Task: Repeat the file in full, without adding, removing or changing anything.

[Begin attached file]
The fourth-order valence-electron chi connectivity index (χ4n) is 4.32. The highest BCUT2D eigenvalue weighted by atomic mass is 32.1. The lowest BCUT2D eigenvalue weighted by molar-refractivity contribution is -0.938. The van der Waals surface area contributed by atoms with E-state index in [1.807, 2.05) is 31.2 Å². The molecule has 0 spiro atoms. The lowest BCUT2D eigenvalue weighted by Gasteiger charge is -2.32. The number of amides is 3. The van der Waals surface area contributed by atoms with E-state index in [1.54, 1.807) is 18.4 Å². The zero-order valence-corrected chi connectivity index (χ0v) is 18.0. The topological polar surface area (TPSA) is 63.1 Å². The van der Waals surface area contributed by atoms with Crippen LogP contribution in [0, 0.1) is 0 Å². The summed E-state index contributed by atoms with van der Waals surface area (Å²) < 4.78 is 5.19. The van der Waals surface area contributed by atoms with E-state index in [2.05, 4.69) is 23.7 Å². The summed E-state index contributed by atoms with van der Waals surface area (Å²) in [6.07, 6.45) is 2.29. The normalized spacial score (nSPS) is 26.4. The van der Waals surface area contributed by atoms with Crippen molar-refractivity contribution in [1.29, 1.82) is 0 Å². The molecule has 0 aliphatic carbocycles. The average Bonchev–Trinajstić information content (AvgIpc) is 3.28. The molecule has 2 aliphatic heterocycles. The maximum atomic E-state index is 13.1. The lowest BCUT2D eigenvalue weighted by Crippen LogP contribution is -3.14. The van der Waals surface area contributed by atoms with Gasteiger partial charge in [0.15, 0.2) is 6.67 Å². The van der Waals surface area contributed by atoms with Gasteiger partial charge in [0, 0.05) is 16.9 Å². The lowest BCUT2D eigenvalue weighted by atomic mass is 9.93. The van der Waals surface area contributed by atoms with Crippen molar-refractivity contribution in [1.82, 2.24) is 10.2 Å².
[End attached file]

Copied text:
The fourth-order valence-electron chi connectivity index (χ4n) is 4.32. The highest BCUT2D eigenvalue weighted by atomic mass is 32.1. The lowest BCUT2D eigenvalue weighted by molar-refractivity contribution is -0.938. The van der Waals surface area contributed by atoms with E-state index in [1.807, 2.05) is 31.2 Å². The molecule has 0 spiro atoms. The lowest BCUT2D eigenvalue weighted by Gasteiger charge is -2.32. The number of amides is 3. The van der Waals surface area contributed by atoms with E-state index in [1.54, 1.807) is 18.4 Å². The zero-order valence-corrected chi connectivity index (χ0v) is 18.0. The topological polar surface area (TPSA) is 63.1 Å². The van der Waals surface area contributed by atoms with Crippen LogP contribution in [0, 0.1) is 0 Å². The summed E-state index contributed by atoms with van der Waals surface area (Å²) < 4.78 is 5.19. The van der Waals surface area contributed by atoms with E-state index in [2.05, 4.69) is 23.7 Å². The summed E-state index contributed by atoms with van der Waals surface area (Å²) in [6.07, 6.45) is 2.29. The normalized spacial score (nSPS) is 26.4. The van der Waals surface area contributed by atoms with Crippen molar-refractivity contribution in [1.29, 1.82) is 0 Å². The molecule has 0 aliphatic carbocycles. The average Bonchev–Trinajstić information content (AvgIpc) is 3.28. The molecule has 2 aliphatic heterocycles. The maximum atomic E-state index is 13.1. The lowest BCUT2D eigenvalue weighted by Crippen LogP contribution is -3.14. The van der Waals surface area contributed by atoms with Gasteiger partial charge in [0.15, 0.2) is 6.67 Å². The van der Waals surface area contributed by atoms with Gasteiger partial charge in [0, 0.05) is 16.9 Å². The lowest BCUT2D eigenvalue weighted by atomic mass is 9.93. The van der Waals surface area contributed by atoms with Crippen molar-refractivity contribution in [1.82, 2.24) is 10.2 Å².